Recently, Rep. DeLauro and most of the House Democratic Caucus reintroduced legislation that would expand the Child Tax Credit (CTC) back to its 2021 level. While expanding the CTC would be beneficial for millions of families with children, House Democrats should be backing The End Child Poverty Act, which achieves the same goal as the CTC but in a better-designed way.

This aside, the reintroduced CTC legislation includes a new provision that increases the monthly payment of $300 to $2,000 for the month that a baby is born. Families would receive $5,300 instead of $3,600 for the first year. This essentially acts as a $1,700 “baby bonus” for families with newborns.

This type of benefit is common internationally but is often intertwined with paid family leave programs. The U.S. is the only developed nation without paid family leave. Only a few states offer programs, and even those have eligibility requirements that, on average, exclude one-third of potential mothers. Rep. DeLauro’s Baby Bonus could improve the lives of millions of families who lack access to parental benefits. However, the provision has a few issues that need to be addressed.

The Baby Bonus and larger CTC are administered through the tax code and include an income test. This presents two immediate problems:

  1. Many low-income families who are not required to file taxes will decide not to. This means they will be unable to collect the CTC and the Baby Bonus. The main reason behind the Baby Bonus and CTC is to support low-income families. The current provision will fail to reach many of them.
  2. Having an income test for an advanced payment will create administrative burdens and potentially painful benefit clawbacks. This will waste money that could otherwise be spent on direct assistance to families.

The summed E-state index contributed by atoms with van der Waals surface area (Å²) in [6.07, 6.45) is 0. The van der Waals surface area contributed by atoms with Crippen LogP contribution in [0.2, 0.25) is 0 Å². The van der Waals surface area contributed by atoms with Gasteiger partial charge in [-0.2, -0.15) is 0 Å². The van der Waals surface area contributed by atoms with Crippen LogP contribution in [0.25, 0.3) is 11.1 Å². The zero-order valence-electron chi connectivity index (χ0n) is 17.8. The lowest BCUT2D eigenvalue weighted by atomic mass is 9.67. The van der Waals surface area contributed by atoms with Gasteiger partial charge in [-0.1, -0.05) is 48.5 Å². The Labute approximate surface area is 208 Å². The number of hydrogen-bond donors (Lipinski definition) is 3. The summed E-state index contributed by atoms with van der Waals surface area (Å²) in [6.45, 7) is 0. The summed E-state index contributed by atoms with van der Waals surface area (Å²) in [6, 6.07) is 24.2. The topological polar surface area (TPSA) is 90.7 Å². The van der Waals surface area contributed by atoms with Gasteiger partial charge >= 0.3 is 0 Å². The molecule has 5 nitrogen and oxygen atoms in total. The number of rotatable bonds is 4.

Additionally, the Baby Bonus does not capitalize on one of the key rationales for its existence: providing benefits before the baby is born.

There is an extensive list of items that expecting parents have to purchase before their child enters the world. A crib, formula, clothes, diapers, a car seat and blankets are just a few essential goods families need. Low-income families, in particular, may find it difficult to purchase all of these items. But, the Baby Bonus provision, as currently written, would not send any benefits until after the child is born.

Instead of tying the Baby Bonus to the CTC, a separate program should be established to create a Universal Parental Grant. To achieve this, the following changes to the legislation should be made:

  1. The Social Security Administration (SSA) should administer the new program. The SSA already sends out benefits to various groups and it can easily support an additional program. When children are born, they are already immediately registered with the SSA, typically in the hospital where they are born. Using the SSA thus ensures that families who do not file taxes still receive the grant.
  2. The program should be universal, meaning that every family expecting a child should receive a parental grant. There should be no phase-out like the one found in the CTC. Having a universal program eliminates administrative hurdles and any potential clawbacks. If policymakers do not want wealthy families to net gain from the introduction of the benefit, they can increase their taxes rather than instituting a benefit phase-out.
  3. Families should be allowed to receive the grant before their child’s birth. The way this would work is that families would sign up for the program during pregnancy and declare their child’s expected due date. The benefit would then be sent up to two months before the due date so families can purchase essential goods ahead of time. Families who do not sign up beforehand would still collect the grant after their child is born when they register their child with the SSA.

A program designed this way would be more effective at delivering benefits to families than the proposed legislation. Creating a Universal Parental Grant would also show the wisdom of universal benefits broadly and hopefully convince more policymakers to abandon means-tested programs. A Universal Parental Grant is a simple way to ensure all families are prepared to welcome their child into the world. House Democrats should strongly consider these revisions.